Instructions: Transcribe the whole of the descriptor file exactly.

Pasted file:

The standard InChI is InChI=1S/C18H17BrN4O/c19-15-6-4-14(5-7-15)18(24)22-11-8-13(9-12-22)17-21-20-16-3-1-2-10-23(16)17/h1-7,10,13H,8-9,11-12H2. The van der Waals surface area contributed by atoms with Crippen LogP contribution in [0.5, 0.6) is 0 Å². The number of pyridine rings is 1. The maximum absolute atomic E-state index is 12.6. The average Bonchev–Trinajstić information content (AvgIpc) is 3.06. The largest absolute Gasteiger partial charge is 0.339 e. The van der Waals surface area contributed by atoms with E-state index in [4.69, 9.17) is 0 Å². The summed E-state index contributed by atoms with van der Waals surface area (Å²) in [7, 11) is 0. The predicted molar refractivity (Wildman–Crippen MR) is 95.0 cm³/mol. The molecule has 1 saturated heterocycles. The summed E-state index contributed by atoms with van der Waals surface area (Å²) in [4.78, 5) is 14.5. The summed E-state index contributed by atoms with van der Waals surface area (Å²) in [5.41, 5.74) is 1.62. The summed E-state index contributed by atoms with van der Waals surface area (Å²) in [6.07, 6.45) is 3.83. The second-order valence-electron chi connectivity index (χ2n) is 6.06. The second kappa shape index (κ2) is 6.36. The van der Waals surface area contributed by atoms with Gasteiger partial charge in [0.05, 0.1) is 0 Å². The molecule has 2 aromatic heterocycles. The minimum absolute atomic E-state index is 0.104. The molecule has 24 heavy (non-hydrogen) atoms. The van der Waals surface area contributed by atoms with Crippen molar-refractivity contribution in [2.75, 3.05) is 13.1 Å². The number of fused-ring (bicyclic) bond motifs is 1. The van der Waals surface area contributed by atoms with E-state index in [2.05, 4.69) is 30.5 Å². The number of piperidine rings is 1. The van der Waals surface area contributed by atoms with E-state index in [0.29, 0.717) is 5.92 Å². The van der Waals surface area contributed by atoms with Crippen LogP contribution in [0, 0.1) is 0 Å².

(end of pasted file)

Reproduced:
The standard InChI is InChI=1S/C18H17BrN4O/c19-15-6-4-14(5-7-15)18(24)22-11-8-13(9-12-22)17-21-20-16-3-1-2-10-23(16)17/h1-7,10,13H,8-9,11-12H2. The van der Waals surface area contributed by atoms with Crippen LogP contribution in [0.5, 0.6) is 0 Å². The number of pyridine rings is 1. The maximum absolute atomic E-state index is 12.6. The average Bonchev–Trinajstić information content (AvgIpc) is 3.06. The largest absolute Gasteiger partial charge is 0.339 e. The van der Waals surface area contributed by atoms with E-state index in [4.69, 9.17) is 0 Å². The summed E-state index contributed by atoms with van der Waals surface area (Å²) in [7, 11) is 0. The predicted molar refractivity (Wildman–Crippen MR) is 95.0 cm³/mol. The molecule has 1 saturated heterocycles. The summed E-state index contributed by atoms with van der Waals surface area (Å²) in [4.78, 5) is 14.5. The summed E-state index contributed by atoms with van der Waals surface area (Å²) in [5.41, 5.74) is 1.62. The summed E-state index contributed by atoms with van der Waals surface area (Å²) in [6.07, 6.45) is 3.83. The second-order valence-electron chi connectivity index (χ2n) is 6.06. The second kappa shape index (κ2) is 6.36. The van der Waals surface area contributed by atoms with Gasteiger partial charge in [0.05, 0.1) is 0 Å². The molecule has 2 aromatic heterocycles. The minimum absolute atomic E-state index is 0.104. The molecule has 24 heavy (non-hydrogen) atoms. The van der Waals surface area contributed by atoms with Crippen molar-refractivity contribution in [2.75, 3.05) is 13.1 Å². The number of fused-ring (bicyclic) bond motifs is 1. The van der Waals surface area contributed by atoms with E-state index in [2.05, 4.69) is 30.5 Å². The number of piperidine rings is 1. The van der Waals surface area contributed by atoms with E-state index in [0.29, 0.717) is 5.92 Å². The van der Waals surface area contributed by atoms with Crippen LogP contribution in [0, 0.1) is 0 Å².